-I'm halfway-ish through Women in Clothes. I figured I'd better read it after I was lent it by one person and then given it by another. It is, in principle, a book I should love. And I do very much like it. The idea behind it is to examine how women feel about their self-presentation - to treat clothing as a serious undertaking. It's a window into class, body image, gender, self-esteem, everything. It's all the guilty-pleasure voyeuristic enjoyment of Into The Gloss, but you're reading a book. Also ITG-esque: there was this one essay that I kept alternating between thinking was the most pretentious, too-cool-for-school thing I'd ever read, and finding endlessly compelling and inspirational.
The drawback to the book's approach is that it almost by necessity excludes the frivolous or generic. There's a lot about nostalgic relationships to mothers' wardrobes and gender as performance, but nothing (thus far) that gets into the head of the girls I saw in Penn Station yesterday in a North Face fleece and Lululemon headband uniform. There's a section - very cool visually - with photos of women's hands, to show their rings (or lack thereof), and oddly enough, no one's fiancé went to Jared. Poverty is acknowledged (Cambodian garment workers; broke writers) but ordinary tastes are (thus far) absent.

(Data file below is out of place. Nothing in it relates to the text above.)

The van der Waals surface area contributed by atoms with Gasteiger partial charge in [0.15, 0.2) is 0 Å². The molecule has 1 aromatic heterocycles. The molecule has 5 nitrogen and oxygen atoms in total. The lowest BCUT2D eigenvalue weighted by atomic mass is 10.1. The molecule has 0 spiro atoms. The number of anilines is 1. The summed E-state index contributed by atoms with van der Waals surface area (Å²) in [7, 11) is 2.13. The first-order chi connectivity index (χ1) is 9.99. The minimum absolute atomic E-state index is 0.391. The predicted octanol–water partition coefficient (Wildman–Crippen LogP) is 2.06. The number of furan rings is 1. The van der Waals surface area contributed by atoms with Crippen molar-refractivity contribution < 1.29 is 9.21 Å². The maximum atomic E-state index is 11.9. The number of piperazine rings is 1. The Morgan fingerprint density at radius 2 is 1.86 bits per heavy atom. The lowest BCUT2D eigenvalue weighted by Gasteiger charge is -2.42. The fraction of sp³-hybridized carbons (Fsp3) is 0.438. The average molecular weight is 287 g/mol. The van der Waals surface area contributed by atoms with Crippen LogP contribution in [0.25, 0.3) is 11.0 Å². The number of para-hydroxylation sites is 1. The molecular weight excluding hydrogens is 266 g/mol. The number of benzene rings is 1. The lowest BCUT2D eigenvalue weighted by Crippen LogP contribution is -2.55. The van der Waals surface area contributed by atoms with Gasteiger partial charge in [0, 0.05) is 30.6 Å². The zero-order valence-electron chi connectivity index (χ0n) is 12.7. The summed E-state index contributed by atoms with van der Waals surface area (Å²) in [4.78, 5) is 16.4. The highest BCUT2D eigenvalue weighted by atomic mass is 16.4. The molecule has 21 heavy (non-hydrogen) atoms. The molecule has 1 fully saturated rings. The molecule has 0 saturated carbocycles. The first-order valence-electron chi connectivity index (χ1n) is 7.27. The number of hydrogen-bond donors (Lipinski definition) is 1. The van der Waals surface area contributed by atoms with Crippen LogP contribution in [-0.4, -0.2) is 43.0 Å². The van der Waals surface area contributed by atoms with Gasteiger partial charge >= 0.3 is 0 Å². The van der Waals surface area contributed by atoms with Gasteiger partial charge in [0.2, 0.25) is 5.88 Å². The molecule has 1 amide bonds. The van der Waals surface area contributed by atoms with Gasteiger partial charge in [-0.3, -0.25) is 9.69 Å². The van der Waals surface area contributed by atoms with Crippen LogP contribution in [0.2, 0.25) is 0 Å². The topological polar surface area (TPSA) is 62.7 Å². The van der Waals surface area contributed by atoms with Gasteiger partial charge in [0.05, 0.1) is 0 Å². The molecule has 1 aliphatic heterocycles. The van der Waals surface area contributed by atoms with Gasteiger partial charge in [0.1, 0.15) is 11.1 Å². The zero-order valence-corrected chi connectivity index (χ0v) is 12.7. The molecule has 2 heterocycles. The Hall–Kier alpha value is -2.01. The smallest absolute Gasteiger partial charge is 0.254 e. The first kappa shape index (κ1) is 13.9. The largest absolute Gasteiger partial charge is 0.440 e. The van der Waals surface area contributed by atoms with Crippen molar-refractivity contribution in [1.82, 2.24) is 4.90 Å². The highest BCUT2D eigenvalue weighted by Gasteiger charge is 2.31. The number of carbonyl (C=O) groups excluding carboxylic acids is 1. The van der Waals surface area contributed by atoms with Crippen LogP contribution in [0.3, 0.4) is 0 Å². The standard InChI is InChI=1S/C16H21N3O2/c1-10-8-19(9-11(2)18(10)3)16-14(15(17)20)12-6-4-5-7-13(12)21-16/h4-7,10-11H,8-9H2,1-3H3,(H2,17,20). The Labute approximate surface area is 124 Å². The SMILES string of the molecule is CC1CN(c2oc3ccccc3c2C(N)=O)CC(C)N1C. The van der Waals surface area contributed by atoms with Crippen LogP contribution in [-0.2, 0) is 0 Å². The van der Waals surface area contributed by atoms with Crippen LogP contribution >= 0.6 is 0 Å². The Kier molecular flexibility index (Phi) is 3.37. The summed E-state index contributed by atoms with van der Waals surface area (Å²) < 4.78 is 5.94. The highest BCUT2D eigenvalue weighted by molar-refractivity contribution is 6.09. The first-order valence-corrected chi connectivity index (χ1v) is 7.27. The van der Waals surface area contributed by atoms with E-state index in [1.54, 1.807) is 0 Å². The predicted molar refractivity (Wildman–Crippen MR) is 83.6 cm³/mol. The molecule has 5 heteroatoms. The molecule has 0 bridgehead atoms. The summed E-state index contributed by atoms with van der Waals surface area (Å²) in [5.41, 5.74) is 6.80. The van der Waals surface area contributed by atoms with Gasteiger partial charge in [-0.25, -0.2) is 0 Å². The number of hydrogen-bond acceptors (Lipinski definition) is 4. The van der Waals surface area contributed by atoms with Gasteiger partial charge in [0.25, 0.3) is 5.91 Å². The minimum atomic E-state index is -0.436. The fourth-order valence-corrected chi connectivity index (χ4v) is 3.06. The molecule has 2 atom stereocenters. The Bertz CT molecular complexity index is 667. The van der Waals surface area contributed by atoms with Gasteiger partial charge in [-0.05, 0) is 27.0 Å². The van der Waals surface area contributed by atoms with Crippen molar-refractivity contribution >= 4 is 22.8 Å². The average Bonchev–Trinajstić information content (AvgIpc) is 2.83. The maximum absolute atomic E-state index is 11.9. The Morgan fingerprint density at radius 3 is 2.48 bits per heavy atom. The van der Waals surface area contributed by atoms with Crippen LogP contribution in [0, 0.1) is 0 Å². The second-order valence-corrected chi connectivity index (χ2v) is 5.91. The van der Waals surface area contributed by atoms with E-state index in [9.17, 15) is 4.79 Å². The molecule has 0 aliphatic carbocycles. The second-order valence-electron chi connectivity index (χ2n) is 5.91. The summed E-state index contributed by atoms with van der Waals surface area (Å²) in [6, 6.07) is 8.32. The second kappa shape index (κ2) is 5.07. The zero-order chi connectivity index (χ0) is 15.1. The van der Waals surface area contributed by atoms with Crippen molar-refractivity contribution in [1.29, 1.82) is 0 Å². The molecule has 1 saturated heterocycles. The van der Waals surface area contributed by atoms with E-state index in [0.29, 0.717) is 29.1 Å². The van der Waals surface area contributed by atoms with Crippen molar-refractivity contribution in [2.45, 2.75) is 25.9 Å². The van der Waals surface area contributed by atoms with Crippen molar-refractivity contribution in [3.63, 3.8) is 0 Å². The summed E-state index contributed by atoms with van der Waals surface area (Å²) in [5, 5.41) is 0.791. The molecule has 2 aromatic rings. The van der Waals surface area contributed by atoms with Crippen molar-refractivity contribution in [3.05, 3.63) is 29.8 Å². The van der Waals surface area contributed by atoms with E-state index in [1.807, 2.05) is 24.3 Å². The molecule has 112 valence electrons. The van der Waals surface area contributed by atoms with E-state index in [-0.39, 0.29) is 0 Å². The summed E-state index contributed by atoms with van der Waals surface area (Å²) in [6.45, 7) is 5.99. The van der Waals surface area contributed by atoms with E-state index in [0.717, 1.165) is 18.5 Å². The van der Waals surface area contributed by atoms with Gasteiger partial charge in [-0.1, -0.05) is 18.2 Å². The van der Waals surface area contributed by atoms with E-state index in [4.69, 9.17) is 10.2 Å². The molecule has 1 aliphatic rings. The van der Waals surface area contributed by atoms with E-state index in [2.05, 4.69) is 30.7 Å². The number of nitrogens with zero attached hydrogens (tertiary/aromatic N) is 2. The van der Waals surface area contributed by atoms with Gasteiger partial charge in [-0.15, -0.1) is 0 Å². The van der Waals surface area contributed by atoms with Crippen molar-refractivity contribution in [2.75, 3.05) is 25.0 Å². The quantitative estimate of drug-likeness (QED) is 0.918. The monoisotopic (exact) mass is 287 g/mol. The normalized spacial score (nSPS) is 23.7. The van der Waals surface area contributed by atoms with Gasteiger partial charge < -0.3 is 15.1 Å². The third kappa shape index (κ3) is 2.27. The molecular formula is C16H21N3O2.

The closest (again, thus far) I've seen to a blunt, not-at-all-earnest-or-signaling entry was the one that just documents a woman's e-commerce browsing, site by site, item by item. It feels real, but also demonstrates the challenges of turning the real into the readable.
The book somehow evokes - for me at least - a certain kind of Cobble Hill woman, chic but intellectual, New Brooklyn but more polished than hipster, 30-something rather than 20-something. Maybe it's all the references to clogs and literary readings? Of course, perhaps the second half of the book ventures into mall-ier territory...